For the first four games of this playoff series, the Orlando Magic could depend on only one player: Dwight Howard. No one else hit shots consistently. No one else defended game-in, game-out effectively. And no one else brought the necessary intensity at the beginning of games.
But with their team facing elimination Tuesday night, the rest of the Magic finally had Howard's back.
On an evening Howard faced early foul trouble, his much-maligned supporting cast turned Game 5 -- and perhaps the series itself -- on its ear. J.J. Redick, Jason Richardson and the rest of the roster propelled the Magic to a 101-76 thrashing of the Atlanta Hawks at Amway Center.
"We just played the way we should've been playing the whole series," said Howard, who made only one basket the entire game and finished with eight points.
"Thank God we got a victory tonight."
A tougher test looms. The Hawks lead the series three games to two, and they will host Game 6 Thursday night at Philips Arena.
"I think we have a ton of momentum coming into that game and we're going to take advantage of that," power forward Ryan Anderson said. "It'll be a great game, but if we can play like we did and play great defense, we're the better team."
Still, there actually was a time Tuesday when it seemed like the Magic might not force a Game 6.
Howard committed his second personal foul on a reach-in with 5:40 remaining in the first quarter and the Magic leading only 10-8. Coach Stan Van Gundy had to pull Howard out of the game.
When Howard has been off the floor earlier in the series, the Magic played like Samson without his hair.
But not this time.
Led by Redick, the Magic closed out the quarter on a 16-5 run.
Redick scored Orlando's final 11 points of that stretch, two of them on an acrobatic up-and-under reverse layup on a fastbreak initiated by a Jameer Nelson steal. The basket put Orlando up 17-9 and brought the announced crowd of 19,091 inside Amway Center to its feet.
Standing at the Magic bench, Howard waved his arms up and down, a smile on his face, urging the fans on.
"That was a point in the game where it could've gone the other way and they could've made a run," Redick said.
"Stan talked to us before the game about us having the will that no matter what happens during the course of the game, whether it's foul trouble or not making shots or [Jamal] Crawford making unbelievable shots again and again, that our will and our energy was just going to be too much."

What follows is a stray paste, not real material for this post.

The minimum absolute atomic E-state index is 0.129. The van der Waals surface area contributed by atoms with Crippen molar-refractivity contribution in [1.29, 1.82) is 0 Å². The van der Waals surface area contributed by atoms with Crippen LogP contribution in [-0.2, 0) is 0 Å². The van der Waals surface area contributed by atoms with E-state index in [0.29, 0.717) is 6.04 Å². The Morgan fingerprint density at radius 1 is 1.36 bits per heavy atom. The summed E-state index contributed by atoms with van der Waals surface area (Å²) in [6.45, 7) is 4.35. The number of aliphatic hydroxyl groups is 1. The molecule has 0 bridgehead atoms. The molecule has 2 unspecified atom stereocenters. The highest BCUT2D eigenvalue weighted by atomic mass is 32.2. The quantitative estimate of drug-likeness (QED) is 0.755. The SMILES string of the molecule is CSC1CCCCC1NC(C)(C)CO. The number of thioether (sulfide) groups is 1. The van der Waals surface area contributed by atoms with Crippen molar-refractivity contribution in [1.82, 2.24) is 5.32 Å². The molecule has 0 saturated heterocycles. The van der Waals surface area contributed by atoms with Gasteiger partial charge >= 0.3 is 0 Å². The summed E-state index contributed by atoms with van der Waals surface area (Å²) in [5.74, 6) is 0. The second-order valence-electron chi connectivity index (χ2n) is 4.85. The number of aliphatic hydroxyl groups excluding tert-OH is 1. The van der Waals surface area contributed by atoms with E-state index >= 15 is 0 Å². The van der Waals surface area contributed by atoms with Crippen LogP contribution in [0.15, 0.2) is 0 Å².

Also in the locker room before tipoff, Rich DeVos, the Magic's 85-year-old owner, told his players not to give up. He told him that he failed multiple times before he made his fortune.
For the Magic, the first four games of the series were filled with failure. The team had made only 22 percent of its treys, prompting one fan to bring a sign into Amway Center on Tuesday with "3's PLEASE" written in bold blue ink.
Richardson returned from his Game 4 suspension even though he accidentally stepped on glass at home Tuesday afternoon, opening a gash on the bottom of his left foot that required seven stitches. Even with that pain, Richardson led all Magic players with 17 points.
He hit three of his six attempts from beyond the arc.
On one third-quarter sequence, he received the ball all alone in the left corner, and the Hawks made no effort to close-out on him. Richardson calmly set up his feet and stroked a textbook jumper that swished through the net.
Anderson sank three treys. He pumped his right fist when the first two fell through the hoop.
In all, the Magic hit 11 of their 26 3-point attempts.
"They continued to shoot the ball," Atlanta's Marvin Williams said. "It seemed like once they made one, they started making them from all over the place."
Meanwhile, Orlando's shooting slump seemed to rub off on the Hawks.
Atlanta made only three field goals in the entire first quarter and made only 36 percent of its shots for the entire game.
Joe Johnson went just two for 12 from the field and scored five points. Richardson and others gave him almost no room to operate and often guarded him almost chest-to-chest on Johnson when Johnson held the ball.
Jamal Crawford, the Hawks' best offensive player this series, only went two for eight with eight points.
Asked what suddenly slowed Johnson and Crawford, Van Gundy responded, "We played harder."
Josh Smith scored 22 points, but his 7-of-18 shooting night was characterized by his typical assortment of ill-advised attempts. He often settled for long jumpers instead of utilizing his explosiveness and quickness on drives to the hoop.
Meanwhile, Atlanta made only three field goals in the entire first quarter and made only 36 percent of its shots overall.
"My team did not respond to the first quarter very well," Hawks coach Larry Drew said. "We lost our composure very early in the game."
Howard played just under 29 minutes, and the extra rest might help him in Game 6.
"I don't think they'll be any celebrating tonight," Van Gundy said. "I don't even think they'll celebrate for five or 10 minutes. We're behind. We did what we had to do tonight, but all we did was cut the lead, basically.
"It's like you make a run in a game and cut the lead from 20 to 12 or something. That's about like what we did tonight. What we did do, though, we know what we're capable of."
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